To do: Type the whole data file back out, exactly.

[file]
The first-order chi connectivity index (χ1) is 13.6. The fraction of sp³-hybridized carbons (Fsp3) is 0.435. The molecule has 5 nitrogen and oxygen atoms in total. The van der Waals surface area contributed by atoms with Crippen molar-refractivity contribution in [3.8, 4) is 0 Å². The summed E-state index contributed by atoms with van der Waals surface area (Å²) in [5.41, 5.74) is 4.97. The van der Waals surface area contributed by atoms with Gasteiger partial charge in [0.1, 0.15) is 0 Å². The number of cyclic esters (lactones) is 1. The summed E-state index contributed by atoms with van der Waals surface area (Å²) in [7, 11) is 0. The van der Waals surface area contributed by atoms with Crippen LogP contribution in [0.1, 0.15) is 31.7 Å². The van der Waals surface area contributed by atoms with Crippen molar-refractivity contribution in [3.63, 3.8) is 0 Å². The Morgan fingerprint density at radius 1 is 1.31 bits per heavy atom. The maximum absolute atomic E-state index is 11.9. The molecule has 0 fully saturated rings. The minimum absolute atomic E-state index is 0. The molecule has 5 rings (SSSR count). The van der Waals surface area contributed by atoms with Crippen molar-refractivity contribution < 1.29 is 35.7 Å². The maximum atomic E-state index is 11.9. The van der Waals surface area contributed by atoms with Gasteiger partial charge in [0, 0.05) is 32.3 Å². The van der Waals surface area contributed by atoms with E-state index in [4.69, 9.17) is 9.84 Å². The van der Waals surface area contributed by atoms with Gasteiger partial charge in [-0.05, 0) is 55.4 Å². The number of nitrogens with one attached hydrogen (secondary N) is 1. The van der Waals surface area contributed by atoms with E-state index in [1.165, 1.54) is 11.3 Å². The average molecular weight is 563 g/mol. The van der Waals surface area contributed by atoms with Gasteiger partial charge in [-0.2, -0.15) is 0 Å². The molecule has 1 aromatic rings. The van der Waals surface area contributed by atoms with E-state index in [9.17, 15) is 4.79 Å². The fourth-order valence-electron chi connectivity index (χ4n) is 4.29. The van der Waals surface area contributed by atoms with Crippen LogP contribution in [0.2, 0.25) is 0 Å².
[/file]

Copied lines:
The first-order chi connectivity index (χ1) is 13.6. The fraction of sp³-hybridized carbons (Fsp3) is 0.435. The molecule has 5 nitrogen and oxygen atoms in total. The van der Waals surface area contributed by atoms with Crippen molar-refractivity contribution in [3.8, 4) is 0 Å². The summed E-state index contributed by atoms with van der Waals surface area (Å²) in [5.41, 5.74) is 4.97. The van der Waals surface area contributed by atoms with Gasteiger partial charge in [0.1, 0.15) is 0 Å². The number of cyclic esters (lactones) is 1. The summed E-state index contributed by atoms with van der Waals surface area (Å²) in [7, 11) is 0. The van der Waals surface area contributed by atoms with Crippen LogP contribution in [0.1, 0.15) is 31.7 Å². The van der Waals surface area contributed by atoms with Crippen molar-refractivity contribution in [3.63, 3.8) is 0 Å². The Morgan fingerprint density at radius 1 is 1.31 bits per heavy atom. The maximum absolute atomic E-state index is 11.9. The molecule has 0 fully saturated rings. The minimum absolute atomic E-state index is 0. The molecule has 5 rings (SSSR count). The van der Waals surface area contributed by atoms with Crippen molar-refractivity contribution < 1.29 is 35.7 Å². The maximum atomic E-state index is 11.9. The van der Waals surface area contributed by atoms with Gasteiger partial charge in [0, 0.05) is 32.3 Å². The van der Waals surface area contributed by atoms with E-state index in [4.69, 9.17) is 9.84 Å². The van der Waals surface area contributed by atoms with Gasteiger partial charge in [-0.05, 0) is 55.4 Å². The number of nitrogens with one attached hydrogen (secondary N) is 1. The van der Waals surface area contributed by atoms with E-state index in [1.165, 1.54) is 11.3 Å². The average molecular weight is 563 g/mol. The van der Waals surface area contributed by atoms with Gasteiger partial charge in [-0.2, -0.15) is 0 Å². The molecule has 1 aromatic rings. The van der Waals surface area contributed by atoms with E-state index in [9.17, 15) is 4.79 Å². The fourth-order valence-electron chi connectivity index (χ4n) is 4.29. The van der Waals surface area contributed by atoms with Crippen LogP contribution in [0.2, 0.25) is 0 Å².